|Various plants in an outdoor planting table / Photo by OhSurat via Shutterstock|
The sentience and consciousness of plants have been up for debate for a couple centuries now, and scientists are still raging back and forth over it. Plant consciousness has been a documented topic of passionate discussion in the scientific community since at least the 1880s when Charles Darwin first took note of how plants can get stressed and become unable to rest. As such, the debate is at least as old as the theory of evolution for all intents and purposes. Biologists consider the complexities of plant life to be further obfuscated by the way that certain plants like fungi communicate with not only each other but also with animals through the release of chemicals in their leaves, branches, and roots. In order to make any modicum of sense to it, though, the conversation always has to be steered at some point toward defining consciousness.
A Cambridge fellow, neuroscientist, and author at Magdalene College, Hannah Critchlow, says she sees so many neuroscientists — possibly over-represented — in Cambridge, and she notes that they all seem to jog regularly. The physical fitness that comes with this activity is obviously one explanation for the commonality of the routine, but she adds that they’re all really more focused on ramping up their neurogenesis, which is the birth of new nerve cells in the brain. “People used to think that once you were born, that was it, that was all the nerve cells you have throughout life,” Critchlow explains.
“Then, 20 years ago, Rusty Gage [a Salk Institute professor in California] discovered that you get neurogenesis in adults, in a region of the brain called the hippocampus, which is involved in learning and memory. It turns out that jogging is really good at increasing neurogenesis in the brain.” She, herself, is a runner, and she happens to have just written a book on the topic of consciousness in its broadest sense. “Our brain contains around 86bn nerve cells,” the book reads. “To scale it down to something more palatable, if we took a dot of brain tissue the size of a sugar grain, it would contain roughly 10,000 nerve cells.” She adds therein that each neuron is connected to another 10,000 neurons on top of that, so it’s an incomprehensibly dense and intricate circuit board in our brains.
Neuroscience boils living organisms down to incalculable combinations of chemical and electrical reactions, and each species is like a unique combination pattern, let alone the distinctions among individuals within said species. It’s definitively been established and accepted by the scientific community that animals, even in adulthood, form whole new connections all the time, and the human brain is no exception. Perhaps one of the most pertinent things she says about consciousness despite not specifically alluding to plants is that it’s possible to “see consciousness happen, new connections forming.” She even references “gorgeous videos” of this occurring in the brain.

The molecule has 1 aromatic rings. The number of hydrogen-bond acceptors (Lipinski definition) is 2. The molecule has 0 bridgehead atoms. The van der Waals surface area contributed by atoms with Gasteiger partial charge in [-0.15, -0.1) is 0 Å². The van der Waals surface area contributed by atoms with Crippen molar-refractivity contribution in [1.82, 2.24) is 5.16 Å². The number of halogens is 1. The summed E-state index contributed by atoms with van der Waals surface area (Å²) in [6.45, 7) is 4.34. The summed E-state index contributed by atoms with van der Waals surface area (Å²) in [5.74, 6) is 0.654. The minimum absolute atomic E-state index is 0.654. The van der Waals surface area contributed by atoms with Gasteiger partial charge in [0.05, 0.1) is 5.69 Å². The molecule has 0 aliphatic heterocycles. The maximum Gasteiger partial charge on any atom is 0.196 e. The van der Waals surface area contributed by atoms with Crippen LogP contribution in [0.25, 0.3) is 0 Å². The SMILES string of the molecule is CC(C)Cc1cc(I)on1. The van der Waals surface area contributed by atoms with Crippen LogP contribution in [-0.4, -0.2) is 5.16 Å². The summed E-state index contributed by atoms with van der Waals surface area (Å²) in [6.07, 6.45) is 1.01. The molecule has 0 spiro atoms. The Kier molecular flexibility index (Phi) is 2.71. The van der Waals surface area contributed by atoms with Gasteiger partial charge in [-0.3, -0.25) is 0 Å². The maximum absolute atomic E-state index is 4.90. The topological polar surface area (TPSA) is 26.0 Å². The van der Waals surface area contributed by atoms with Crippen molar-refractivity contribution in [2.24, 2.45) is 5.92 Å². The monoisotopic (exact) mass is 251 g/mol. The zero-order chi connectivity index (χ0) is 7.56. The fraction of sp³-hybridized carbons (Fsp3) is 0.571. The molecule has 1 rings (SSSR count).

Critchlow’s book addresses plant consciousness in this vein, speaking of plants relying on electrical signals to convey information to living organisms in their environment. Her example is that of a caterpillar eating a leaf. “The plant will start to produce a chemical to repel the insect. Even if the plant is simply played an audio file of a munching caterpillar, it will respond, indicating that plants can hear.” That’s just as significant as the increasingly popular results of a study published earlier this year in which a Venus flytrap — many people’s first example of plant sentience if not consciousness — is sedated. It appears to lose consciousness, which immediately begs the question of whether or not it was conscious in the first place.
The Venus flytrap study was published in Annals of Botany by a team of German researchers among whom was Frantisek Baluska, a plant cell biologist from the University of Bonn. “Plants are not just robotic, stimulus-response devices,” Baluska says. “They’re living organisms which have their own problems, maybe something like with humans feeling pain or joy. In order to navigate this complex life, they must have some compass.” The study is one of many in recent years to illustrate that plants can be stressed, but it also showed that they experience competition, too. Plants consume information from their respective ecosystems and create their own anesthetics — chief examples being ethanol, menthol, and even cocaine. Human beings similarly produce their own biological chemicals to numb pain in traumatic experiences for that matter; that’s epinephrine’s purpose. The thing is that our anesthetics work on plants, too, which is what Baluska’s team discovered.
|Plant growing in arid areas like oasis / Photo by Stor24 via Shutterstock|
Plants have been shown to have preferences, too. Their roots reposition themselves to be closer to water sources based on hearing the water move nearby in, on or through the ground. Many have defense mechanisms as well, and research has demonstrated that plants have recall much like we do. It’s an increasingly common misnomer to say that they have memories when really, like animals, they don’t store experiences so much as recreate them for what amounts to posterity. A 2014 study had researchers dropping potted plants known as Mimosa pudicas short distances, and doing so initially caused the plants to curl their leaves defensively. There came a point in the study, though, when the plants stopped doing so because they realized no harm would come to them on the basis that being dropped previous times never harmed them either. That requires recall, and recall implies consciousness.
Implying consciousness and constituting consciousness, though, are two separate things, and thus far, there’s no definitive answer to quash the debate regarding whether or not plants are, in fact, what we call “conscious.”